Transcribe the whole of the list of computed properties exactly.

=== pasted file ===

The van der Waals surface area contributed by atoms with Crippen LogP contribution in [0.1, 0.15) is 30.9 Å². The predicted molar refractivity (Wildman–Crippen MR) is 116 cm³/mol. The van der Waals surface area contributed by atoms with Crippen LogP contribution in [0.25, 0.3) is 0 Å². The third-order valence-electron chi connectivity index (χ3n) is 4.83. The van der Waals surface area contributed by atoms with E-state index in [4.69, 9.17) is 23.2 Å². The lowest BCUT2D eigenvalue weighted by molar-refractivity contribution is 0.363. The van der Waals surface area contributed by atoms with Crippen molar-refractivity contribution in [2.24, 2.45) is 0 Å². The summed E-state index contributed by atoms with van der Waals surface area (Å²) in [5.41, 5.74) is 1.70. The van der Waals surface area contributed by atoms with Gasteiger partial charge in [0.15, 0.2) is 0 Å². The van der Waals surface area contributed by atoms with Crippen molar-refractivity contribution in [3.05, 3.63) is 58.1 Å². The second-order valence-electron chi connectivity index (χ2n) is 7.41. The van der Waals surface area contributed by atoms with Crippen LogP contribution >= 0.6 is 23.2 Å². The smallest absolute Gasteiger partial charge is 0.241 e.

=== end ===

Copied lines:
The van der Waals surface area contributed by atoms with Crippen LogP contribution in [0.1, 0.15) is 30.9 Å². The predicted molar refractivity (Wildman–Crippen MR) is 116 cm³/mol. The van der Waals surface area contributed by atoms with Crippen LogP contribution in [0.25, 0.3) is 0 Å². The third-order valence-electron chi connectivity index (χ3n) is 4.83. The van der Waals surface area contributed by atoms with E-state index in [4.69, 9.17) is 23.2 Å². The lowest BCUT2D eigenvalue weighted by molar-refractivity contribution is 0.363. The van der Waals surface area contributed by atoms with Crippen molar-refractivity contribution in [2.24, 2.45) is 0 Å². The summed E-state index contributed by atoms with van der Waals surface area (Å²) in [5.41, 5.74) is 1.70. The van der Waals surface area contributed by atoms with Gasteiger partial charge in [0.15, 0.2) is 0 Å². The van der Waals surface area contributed by atoms with Crippen molar-refractivity contribution in [3.05, 3.63) is 58.1 Å². The second-order valence-electron chi connectivity index (χ2n) is 7.41. The van der Waals surface area contributed by atoms with Crippen LogP contribution >= 0.6 is 23.2 Å². The smallest absolute Gasteiger partial charge is 0.241 e.